George Weaver 11 19% 36%
Bruce Levine 11 23% 54%
Anthony Dutrow 11 28% 54%
Rudy Rodriguez 10 15% 46%

Based on the chart of top trainers at the most recent Saratoga meet, it is safe to assume that Todd Pletcher will once again dominate the 2012 Belmont Fall meet.  Pletcher is coming off another of the most dominant Saratoga training meets again this year after a nearly identically strong Saratoga last year, and his stable reloads no matter how fast he shoots his bullets, especially in turf races and 2-year-old races.

Linda Rice, notably, had a slow Saratoga meet again this year with few wins and a low win percentage - even in the turf sprint category that she usually dominates.  Her barn may be due to rebound at the upcoming Belmont Fall meet. This is especially true in the turf sprints, where her horses may be less heavily bet than usual. The Belmont fall meet is traditionally a slow meet for Rice when she does well at Saratoga, but she could do better here after a quiet summer at Saratoga like she had this season.

One trainer who it is currently very difficult to try to cut against the grain with is Chad Brown, who is coming off a giant Saratoga meet in which he won 29 races at a 30% clip, with 66% in-the-money (this follows Brown's breakout Saratoga meet in 2010 with 17 winners, and Brown's 22 wins and an impressive 30% win percentage in 2011.  He was especially dominant at Saratoga on the grass, and even though his horses have blown through a lot of conditions lately, it still may be worth trying to ride the hot hand and back Chad Brown's horses strongly at Belmont.

Otherwise, generally speaking, it is usually a good idea to start betting against trainers who made a lot of noise at Saratoga once they return to the Belmont fall meet, because many trainers' winning percentages inevitably will go down now at Belmont after winning a lot of races and exhausting a lot of their conditions at Saratoga.  This gives you a good chance to try to buck a lot of chalk on the tote board while trying to look elsewhere for the new "hot hand." This strategy, however, will be difficult this fall in Chad Brown's case, since his horses have been consistently running well race after race, horse after horse.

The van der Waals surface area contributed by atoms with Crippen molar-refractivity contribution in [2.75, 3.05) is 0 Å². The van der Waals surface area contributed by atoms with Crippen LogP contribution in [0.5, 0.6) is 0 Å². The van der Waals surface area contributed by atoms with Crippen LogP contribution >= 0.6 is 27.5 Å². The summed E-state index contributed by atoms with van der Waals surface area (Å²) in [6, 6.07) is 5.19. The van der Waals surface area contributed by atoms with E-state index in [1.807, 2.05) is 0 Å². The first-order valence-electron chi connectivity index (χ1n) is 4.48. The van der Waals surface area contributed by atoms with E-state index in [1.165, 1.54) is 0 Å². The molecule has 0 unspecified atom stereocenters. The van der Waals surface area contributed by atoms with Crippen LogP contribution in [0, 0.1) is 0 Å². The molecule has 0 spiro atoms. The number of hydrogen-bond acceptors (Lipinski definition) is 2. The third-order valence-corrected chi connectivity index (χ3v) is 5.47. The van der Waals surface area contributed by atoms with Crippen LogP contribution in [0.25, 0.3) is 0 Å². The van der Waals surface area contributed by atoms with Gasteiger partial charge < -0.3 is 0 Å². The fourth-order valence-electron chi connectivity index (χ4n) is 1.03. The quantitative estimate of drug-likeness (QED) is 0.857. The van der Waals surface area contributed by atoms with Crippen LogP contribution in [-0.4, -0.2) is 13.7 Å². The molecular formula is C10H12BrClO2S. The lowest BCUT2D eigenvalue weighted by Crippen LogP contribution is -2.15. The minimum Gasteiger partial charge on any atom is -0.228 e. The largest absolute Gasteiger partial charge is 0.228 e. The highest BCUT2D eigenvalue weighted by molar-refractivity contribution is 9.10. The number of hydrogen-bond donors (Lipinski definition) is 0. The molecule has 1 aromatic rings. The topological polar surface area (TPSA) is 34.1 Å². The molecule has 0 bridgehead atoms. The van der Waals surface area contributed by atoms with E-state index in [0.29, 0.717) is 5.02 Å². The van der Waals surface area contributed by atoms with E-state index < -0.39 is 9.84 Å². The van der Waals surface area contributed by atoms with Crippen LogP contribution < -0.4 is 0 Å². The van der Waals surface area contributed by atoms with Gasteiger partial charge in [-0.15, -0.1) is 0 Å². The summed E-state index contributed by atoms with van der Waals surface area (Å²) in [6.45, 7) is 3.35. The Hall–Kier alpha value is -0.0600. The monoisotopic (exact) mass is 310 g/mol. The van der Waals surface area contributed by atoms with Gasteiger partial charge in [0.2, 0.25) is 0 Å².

Other trainers who won 10 or more races at the recently concluded Saratoga meet include Bill Mott, George Weaver, Steve Asmussen, Bruce Levine, and even Rudy Rodriguez, who did well at the Spa in 2012, but not nearly as well as in 2011.  That fact bodes extremely well for Rodriguez's stable at the Belmont Fall meet, since there are many more and easier spots for him to run his horses in downstate, and he didn't blow all his conditions like he did last year at The Spa.  I also would expect Bill Mott to continue to do very well with his turf-centric stable in Belmont's grass races this fall.

My top choices for trainers to bet at the Belmont Fall meet will be Christophe Clement and Kiaran McLaughlin, who each did okay at Saratoga but nevertheless were much quieter than usual upstate this summer. Both trainers won eight races up at Saratoga with just about the same amount of starters (50 starters for Clement, 49 for McLaughlin). While those number would be considered very good for most of the conditioners on the backstretch, they must be considered modest by both Clement's and McLaughlin's standards. Therefore, I have to expect that both of those barns are loaded with ready-to-win horses now heading into the Belmont meet, and both should win a ton of races.

Gary Contessa, (number nine in the 2012 Saratoga trainer standings with 9 wins) and Bruce Levine are a pair of trainers who annually win their share of races at Belmont no matter what their performances were at Saratoga. Both guys routinely drop out of the top of the trainer standings at Saratoga but should immediately begin to re-rise in the standings at Belmont, which has a lot more spots for them to run the majority of their claiming stock in than does Saratoga.  Both did better than usual at Saratoga this year, perhaps indicating that their stables are both performing especially well at present.